Mali and the Sahel region are increasingly the focus of counterterrorism analysts and practitioners as the locus of jihadist activity moves from the Levant to Africa. A more diffuse and decentralized threat from affiliates of al-Qaeda and Islamic State means that terrorist activities are increasingly intertwined with local and regional grievances and conflict dynamics. Responses are complicated by the designation of many groups by individual states or the United Nations 1267 sanctions regime. For international actors working closely with civil society partners, this can cause challenges in interactions with sanctioned groups and individuals, and result in a chilling effect among humanitarian actors wary of accusations of material support to terrorist organizations. Consideration of political engagement with jihadist actors has frequently been a contentious topic in the region. In late 2021 the International Crisis Group reported the Malian government had expressed a willingness to explore dialogue with Islamist insurgents; many perceive that such dialogue will be critical to make progress on a more long-term stabilization plan, though international actors remain wary.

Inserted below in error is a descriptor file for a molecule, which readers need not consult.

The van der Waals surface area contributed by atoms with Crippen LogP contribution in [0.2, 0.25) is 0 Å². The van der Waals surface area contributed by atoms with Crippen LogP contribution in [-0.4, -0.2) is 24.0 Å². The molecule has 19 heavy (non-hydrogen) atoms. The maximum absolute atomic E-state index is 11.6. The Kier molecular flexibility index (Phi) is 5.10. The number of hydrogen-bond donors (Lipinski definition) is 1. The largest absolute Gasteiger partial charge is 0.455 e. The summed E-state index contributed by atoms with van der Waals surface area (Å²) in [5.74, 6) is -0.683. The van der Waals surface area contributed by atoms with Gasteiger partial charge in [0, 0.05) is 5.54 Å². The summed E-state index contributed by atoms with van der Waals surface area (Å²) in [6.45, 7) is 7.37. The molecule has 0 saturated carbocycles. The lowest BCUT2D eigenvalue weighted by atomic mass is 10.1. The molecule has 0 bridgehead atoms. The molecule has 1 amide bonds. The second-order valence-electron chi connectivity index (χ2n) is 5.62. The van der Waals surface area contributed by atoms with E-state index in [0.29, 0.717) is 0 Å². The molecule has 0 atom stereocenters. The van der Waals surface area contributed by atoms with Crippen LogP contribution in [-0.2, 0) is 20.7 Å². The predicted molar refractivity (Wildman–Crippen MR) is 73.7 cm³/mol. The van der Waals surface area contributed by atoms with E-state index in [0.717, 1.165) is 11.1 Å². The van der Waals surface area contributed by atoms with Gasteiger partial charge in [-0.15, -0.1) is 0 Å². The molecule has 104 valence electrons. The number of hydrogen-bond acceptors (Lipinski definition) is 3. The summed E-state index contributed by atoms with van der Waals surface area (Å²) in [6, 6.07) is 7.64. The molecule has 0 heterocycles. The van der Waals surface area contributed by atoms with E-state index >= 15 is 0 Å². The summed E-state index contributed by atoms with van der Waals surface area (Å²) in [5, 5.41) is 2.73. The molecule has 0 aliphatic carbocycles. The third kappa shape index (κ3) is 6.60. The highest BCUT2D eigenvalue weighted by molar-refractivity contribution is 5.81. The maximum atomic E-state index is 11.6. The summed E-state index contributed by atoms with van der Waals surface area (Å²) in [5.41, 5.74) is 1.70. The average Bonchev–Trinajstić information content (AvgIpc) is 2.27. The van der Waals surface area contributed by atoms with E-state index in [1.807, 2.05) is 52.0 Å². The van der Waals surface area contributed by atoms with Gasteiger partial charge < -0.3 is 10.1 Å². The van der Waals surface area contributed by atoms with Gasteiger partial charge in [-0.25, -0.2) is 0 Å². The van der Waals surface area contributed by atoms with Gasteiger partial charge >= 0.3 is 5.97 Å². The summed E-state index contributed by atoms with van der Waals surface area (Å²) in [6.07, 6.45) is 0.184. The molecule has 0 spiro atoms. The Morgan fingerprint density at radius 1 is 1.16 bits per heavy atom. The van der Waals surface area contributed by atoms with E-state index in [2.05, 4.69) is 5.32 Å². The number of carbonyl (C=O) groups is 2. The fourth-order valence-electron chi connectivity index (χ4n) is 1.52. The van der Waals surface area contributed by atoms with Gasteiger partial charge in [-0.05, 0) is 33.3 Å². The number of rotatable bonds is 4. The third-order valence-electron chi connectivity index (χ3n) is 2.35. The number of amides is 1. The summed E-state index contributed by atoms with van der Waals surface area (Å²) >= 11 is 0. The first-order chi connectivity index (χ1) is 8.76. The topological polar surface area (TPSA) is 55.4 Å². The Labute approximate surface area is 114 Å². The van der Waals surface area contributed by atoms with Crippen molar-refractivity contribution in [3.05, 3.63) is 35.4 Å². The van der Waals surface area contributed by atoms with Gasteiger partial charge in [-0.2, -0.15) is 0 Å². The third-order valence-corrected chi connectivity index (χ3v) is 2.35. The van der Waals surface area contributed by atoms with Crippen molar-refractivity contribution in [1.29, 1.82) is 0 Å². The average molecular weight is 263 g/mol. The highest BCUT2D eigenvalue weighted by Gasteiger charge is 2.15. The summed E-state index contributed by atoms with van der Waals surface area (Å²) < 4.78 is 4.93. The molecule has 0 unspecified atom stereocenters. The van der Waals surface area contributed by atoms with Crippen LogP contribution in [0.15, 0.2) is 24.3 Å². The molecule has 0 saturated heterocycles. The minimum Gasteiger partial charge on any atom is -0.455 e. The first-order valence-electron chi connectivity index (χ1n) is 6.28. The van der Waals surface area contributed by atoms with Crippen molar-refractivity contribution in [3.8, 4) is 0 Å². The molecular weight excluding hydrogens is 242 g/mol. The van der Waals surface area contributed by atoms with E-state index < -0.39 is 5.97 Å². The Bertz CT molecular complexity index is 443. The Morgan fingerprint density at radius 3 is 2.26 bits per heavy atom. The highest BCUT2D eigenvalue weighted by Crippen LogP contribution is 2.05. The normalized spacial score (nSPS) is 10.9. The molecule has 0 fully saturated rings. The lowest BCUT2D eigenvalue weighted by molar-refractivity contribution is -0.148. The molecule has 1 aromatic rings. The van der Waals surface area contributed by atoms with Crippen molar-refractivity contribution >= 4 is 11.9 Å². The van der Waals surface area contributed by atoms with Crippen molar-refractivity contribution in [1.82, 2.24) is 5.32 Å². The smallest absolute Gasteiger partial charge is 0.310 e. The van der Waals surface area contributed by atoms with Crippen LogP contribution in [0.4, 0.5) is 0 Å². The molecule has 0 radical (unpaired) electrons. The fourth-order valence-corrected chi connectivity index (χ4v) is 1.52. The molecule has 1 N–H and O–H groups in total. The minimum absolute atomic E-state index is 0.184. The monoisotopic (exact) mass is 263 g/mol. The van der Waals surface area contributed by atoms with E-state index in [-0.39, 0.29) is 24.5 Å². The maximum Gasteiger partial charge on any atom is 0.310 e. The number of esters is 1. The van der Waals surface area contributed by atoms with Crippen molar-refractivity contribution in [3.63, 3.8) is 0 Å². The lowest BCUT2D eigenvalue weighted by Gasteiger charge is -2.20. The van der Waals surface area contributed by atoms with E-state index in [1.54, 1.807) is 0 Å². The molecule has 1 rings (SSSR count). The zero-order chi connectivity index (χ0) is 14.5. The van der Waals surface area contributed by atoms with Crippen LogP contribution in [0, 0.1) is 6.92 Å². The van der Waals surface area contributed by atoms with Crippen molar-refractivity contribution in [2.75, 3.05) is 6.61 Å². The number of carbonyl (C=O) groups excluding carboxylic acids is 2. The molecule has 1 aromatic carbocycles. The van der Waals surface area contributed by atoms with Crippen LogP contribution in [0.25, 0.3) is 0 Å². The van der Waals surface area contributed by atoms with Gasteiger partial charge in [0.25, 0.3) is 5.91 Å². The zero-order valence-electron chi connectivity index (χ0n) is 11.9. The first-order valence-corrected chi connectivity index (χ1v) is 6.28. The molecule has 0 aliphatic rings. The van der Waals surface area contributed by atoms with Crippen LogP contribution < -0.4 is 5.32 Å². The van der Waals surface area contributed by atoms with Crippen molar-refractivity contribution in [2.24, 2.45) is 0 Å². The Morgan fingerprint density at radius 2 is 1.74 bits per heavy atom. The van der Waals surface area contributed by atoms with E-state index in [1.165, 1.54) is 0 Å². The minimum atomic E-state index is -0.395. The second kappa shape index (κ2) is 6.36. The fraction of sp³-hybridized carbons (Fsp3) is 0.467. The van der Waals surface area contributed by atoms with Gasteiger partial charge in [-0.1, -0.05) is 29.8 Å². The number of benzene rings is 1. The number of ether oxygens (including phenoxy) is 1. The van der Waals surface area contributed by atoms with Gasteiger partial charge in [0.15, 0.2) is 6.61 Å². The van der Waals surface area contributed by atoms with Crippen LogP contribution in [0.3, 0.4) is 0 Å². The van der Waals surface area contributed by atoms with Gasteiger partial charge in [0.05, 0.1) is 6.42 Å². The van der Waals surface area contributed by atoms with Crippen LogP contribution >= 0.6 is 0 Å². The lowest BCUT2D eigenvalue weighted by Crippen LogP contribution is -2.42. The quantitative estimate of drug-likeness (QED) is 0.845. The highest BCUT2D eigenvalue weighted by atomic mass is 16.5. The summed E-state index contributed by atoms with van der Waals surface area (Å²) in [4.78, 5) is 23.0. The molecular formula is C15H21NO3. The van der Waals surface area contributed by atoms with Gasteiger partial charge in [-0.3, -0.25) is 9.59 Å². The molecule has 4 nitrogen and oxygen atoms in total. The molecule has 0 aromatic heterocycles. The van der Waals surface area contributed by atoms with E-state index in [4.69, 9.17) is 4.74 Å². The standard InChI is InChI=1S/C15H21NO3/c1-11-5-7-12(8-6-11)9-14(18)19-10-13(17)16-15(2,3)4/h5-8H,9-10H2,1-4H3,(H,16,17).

Geopolitical dynamics are increasingly shaping the security landscape in the Sahel, with Russian private military contractors (PMCs) moving in to support several governments on the continent. In the Central African Republic, Mali, and now Burkina Faso, the notorious “Wagner Group,” established by Yevgeny Prigozhin, a critical ally of Russian President Vladimir Putin, has taken on the role of supporting governments and providing security. The Wagner Group has, however, been widely associated with deteriorating human rights and violence against civilians, with a number of recent massacres in Mali attributed to the group. In late March, Malian Armed Forces (FAMa) and Wagner mercenaries attacked the village of Moura, killing approximately 300 civilians in an alleged counterterrorism operation. The massacre received widespread international condemnation; yet the Malian junta has refused to grant access to Moura to U.N. investigators and Russia blocked a proposed UN Security Council (UNSC) request for an independent investigation into the killings. The increasing presence of Russian actors has led to widespread concern about the prospects of meaningful democratic transitions where ruling juntas can rely on PMCs to quell dissent and cover their actions against communities under the “counterterrorism” rubric. Experts have reported that in several countries, members of the Wagner group more than advise governments but in fact sit alongside them in key meetings with interlocutors, exerting significant influence. Moreover, Russia seeks payment in concessions for natural resources, substantial commercial contracts, or access to strategic locations, suggesting that the group is there for the long run in many places. Research by the UN Development Program (UNDP) has underscored that among one of the key drivers of radicalization and support for terrorist groups are human rights violations perpetrated by the state, or state-associated, actors. The short-term respite provided to Mali’s military rulers by Wagner may in fact be the harbinger of a much longer-term problem in a region long plagued by a combustible, often cyclical mix of insecurity, mass migration, underdevelopment, corruption, climate crises, and terrorism.